Perfectionists waste too much time on tiny things at the expense of things that really matter. Figure out what matters, focus on it, and forget the rest. (Dalio says there are just five to ten important factors to consider when making decisions. And even so, studying the important things past a certain point should be limited.) (Life Principle 5.3.d.)
Have integrity and demand it from others.
People who are one way on the inside and another way on the outside lack integrity and often lose touch with their values. When you align what you say with what you think and what you think with what you feel, you’ll be much happier and more successful. Plus, having nothing to hide builds trust. (Work Principle 1.2.)
Be radically transparent.
Giving people the right to see things for themselves is better than forcing them to rely on information passed down (and processed for them) by others. Radical transparency forces issues to the surface and allows the organization to draw on the insights of everyone to solve them. (Work Principle 1.4.)
Create a culture in which it is okay to make mistakes and unacceptable not to learn from them.
We all make mistakes, but not everybody learns from them. When you create an environment in which it’s okay to make mistakes so long as others can learn from them, Dalio says you’ll see rapid progress and fewer significant mistakes. (Work Principle 3).
Be weak and strong at the same time.
Asking questions to gain perspective is a strong move often misperceived as a weakness. Seek advice of those who are wiser than you and let those who are better than you take the lead. (Work Principle 10.10.a.)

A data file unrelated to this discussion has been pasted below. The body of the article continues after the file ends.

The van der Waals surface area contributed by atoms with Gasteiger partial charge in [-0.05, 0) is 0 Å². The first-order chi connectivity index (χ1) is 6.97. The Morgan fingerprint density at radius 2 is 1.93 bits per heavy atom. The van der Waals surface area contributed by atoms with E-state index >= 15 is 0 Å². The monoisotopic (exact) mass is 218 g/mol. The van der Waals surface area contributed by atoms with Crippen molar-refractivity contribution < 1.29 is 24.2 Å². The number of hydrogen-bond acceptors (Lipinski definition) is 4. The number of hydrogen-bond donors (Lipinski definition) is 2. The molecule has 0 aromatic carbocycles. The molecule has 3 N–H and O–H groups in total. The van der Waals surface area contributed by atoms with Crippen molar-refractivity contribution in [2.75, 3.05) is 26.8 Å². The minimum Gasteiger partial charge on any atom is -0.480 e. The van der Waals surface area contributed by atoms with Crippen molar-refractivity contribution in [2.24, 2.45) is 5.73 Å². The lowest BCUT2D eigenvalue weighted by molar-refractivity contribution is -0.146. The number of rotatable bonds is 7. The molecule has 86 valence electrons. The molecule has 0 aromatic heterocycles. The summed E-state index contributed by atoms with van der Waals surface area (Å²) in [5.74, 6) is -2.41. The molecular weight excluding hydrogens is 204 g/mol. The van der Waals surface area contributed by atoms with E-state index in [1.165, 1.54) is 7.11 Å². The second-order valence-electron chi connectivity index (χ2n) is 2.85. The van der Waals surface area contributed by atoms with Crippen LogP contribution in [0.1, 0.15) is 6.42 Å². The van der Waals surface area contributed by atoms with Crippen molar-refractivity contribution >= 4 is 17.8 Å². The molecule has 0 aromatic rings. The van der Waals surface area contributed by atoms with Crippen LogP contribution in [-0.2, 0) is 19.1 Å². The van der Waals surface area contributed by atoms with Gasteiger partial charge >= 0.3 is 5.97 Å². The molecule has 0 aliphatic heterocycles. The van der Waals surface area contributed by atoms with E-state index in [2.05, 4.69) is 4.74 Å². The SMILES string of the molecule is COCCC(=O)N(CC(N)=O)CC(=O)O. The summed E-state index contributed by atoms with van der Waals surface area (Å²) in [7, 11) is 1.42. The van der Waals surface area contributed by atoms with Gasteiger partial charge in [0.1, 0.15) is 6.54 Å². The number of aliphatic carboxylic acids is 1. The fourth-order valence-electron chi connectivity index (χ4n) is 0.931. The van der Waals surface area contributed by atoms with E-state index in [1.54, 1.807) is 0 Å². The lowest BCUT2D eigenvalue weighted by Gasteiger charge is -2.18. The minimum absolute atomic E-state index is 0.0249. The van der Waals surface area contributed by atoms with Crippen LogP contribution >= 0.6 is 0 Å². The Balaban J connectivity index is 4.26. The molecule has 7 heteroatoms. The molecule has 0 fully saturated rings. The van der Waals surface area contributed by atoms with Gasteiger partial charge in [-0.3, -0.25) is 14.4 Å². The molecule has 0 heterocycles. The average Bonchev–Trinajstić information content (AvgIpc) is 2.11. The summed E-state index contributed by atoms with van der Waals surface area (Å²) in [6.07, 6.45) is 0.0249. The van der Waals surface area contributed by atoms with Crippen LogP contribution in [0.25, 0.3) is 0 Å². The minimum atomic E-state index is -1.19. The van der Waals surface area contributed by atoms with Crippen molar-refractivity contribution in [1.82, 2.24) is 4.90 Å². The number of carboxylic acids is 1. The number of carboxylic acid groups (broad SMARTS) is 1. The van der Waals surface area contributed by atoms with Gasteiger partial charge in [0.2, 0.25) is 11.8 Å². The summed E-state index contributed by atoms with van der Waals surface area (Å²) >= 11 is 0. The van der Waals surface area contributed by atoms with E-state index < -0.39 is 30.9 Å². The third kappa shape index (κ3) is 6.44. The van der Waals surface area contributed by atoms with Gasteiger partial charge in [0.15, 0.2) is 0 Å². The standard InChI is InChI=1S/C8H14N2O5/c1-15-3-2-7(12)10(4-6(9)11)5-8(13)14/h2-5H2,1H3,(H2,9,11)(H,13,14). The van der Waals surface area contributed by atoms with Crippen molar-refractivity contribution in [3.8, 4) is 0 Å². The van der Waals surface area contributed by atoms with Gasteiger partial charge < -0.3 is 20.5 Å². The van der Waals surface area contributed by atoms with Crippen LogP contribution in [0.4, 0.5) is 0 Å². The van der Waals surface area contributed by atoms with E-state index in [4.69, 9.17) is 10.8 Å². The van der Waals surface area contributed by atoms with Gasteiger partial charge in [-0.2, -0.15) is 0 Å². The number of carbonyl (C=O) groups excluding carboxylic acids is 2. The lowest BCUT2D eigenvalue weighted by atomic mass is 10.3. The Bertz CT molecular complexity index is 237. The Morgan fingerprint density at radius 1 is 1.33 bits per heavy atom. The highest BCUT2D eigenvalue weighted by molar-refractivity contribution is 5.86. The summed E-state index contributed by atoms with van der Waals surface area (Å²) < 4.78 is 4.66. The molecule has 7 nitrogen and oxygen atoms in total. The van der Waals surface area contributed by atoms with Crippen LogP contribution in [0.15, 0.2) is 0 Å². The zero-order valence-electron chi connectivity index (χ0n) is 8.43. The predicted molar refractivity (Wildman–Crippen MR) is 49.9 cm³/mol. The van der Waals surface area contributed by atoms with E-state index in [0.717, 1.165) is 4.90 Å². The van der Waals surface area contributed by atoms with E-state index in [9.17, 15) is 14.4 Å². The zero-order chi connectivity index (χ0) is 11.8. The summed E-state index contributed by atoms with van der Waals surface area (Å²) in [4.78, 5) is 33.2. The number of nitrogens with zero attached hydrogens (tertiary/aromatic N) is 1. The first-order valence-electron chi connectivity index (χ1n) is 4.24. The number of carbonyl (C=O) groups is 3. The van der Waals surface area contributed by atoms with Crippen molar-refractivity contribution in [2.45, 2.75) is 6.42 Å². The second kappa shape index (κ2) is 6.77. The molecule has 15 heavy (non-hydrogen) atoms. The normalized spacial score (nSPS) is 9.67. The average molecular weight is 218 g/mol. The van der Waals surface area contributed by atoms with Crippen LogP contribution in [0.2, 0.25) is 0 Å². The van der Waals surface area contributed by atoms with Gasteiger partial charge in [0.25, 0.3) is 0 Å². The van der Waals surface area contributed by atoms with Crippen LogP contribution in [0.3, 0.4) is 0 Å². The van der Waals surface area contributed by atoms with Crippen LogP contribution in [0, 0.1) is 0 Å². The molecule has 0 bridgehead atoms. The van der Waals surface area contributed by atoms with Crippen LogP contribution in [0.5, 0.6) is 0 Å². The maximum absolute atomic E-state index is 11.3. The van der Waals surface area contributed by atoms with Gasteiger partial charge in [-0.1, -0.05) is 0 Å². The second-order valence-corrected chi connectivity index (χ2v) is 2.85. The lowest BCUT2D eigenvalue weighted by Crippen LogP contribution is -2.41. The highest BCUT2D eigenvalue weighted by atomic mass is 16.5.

Remember that almost everything will take more time and cost more money than you expect.
It’s like contract work around your house — barely anything goes according to plan. Based on his experience, Dalio assumes things will take one and a half times as long and cost one and a half times as much. (Work Principle 13.11.)
Not every principle Dalio included in this book will work for you (nor should they). The purpose of the book, and therefore this article, is to:
- Make the point that you can achieve high levels of success by establishing principles you believe to be true, will operate within, and communicate.
- Provide you with a starting point so you can begin thinking about your own principles upon which you base your behavior.
Ray Dalio claims to have reached his billionaire status by following his principles. You may not be after a billion dollars, but you’re likely interested in success. Creating and communicating your own set of principles is a smart and proven way to achieve the outcomes you want by making better decisions, faster.
Want even more content? Take a look at our video library. We have a lot of great interviews with Studio/E heroes, many of which might inspire your own principles.